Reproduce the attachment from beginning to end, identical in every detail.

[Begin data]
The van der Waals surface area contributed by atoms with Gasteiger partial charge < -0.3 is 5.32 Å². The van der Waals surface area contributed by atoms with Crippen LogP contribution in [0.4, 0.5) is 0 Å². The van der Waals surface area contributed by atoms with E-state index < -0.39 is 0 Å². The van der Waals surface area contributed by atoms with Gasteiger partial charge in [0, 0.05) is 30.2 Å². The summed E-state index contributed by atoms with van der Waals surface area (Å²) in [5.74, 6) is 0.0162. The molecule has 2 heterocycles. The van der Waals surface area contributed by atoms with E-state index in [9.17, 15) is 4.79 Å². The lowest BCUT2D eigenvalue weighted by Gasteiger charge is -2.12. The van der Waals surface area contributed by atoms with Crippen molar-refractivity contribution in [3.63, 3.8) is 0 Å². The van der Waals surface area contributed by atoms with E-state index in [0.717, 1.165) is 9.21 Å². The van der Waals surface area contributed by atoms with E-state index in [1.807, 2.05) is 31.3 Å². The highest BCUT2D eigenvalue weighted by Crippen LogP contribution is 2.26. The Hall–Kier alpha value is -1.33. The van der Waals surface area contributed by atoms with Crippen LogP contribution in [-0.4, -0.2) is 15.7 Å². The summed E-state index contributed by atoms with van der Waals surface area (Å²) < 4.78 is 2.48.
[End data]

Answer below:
The van der Waals surface area contributed by atoms with Gasteiger partial charge < -0.3 is 5.32 Å². The van der Waals surface area contributed by atoms with Crippen LogP contribution in [0.4, 0.5) is 0 Å². The van der Waals surface area contributed by atoms with E-state index < -0.39 is 0 Å². The van der Waals surface area contributed by atoms with Gasteiger partial charge in [0, 0.05) is 30.2 Å². The summed E-state index contributed by atoms with van der Waals surface area (Å²) in [5.74, 6) is 0.0162. The molecule has 2 heterocycles. The van der Waals surface area contributed by atoms with E-state index in [9.17, 15) is 4.79 Å². The lowest BCUT2D eigenvalue weighted by Gasteiger charge is -2.12. The van der Waals surface area contributed by atoms with Crippen molar-refractivity contribution in [3.63, 3.8) is 0 Å². The van der Waals surface area contributed by atoms with E-state index in [0.717, 1.165) is 9.21 Å². The van der Waals surface area contributed by atoms with E-state index in [1.807, 2.05) is 31.3 Å². The highest BCUT2D eigenvalue weighted by Crippen LogP contribution is 2.26. The Hall–Kier alpha value is -1.33. The van der Waals surface area contributed by atoms with Crippen LogP contribution in [-0.4, -0.2) is 15.7 Å². The summed E-state index contributed by atoms with van der Waals surface area (Å²) < 4.78 is 2.48.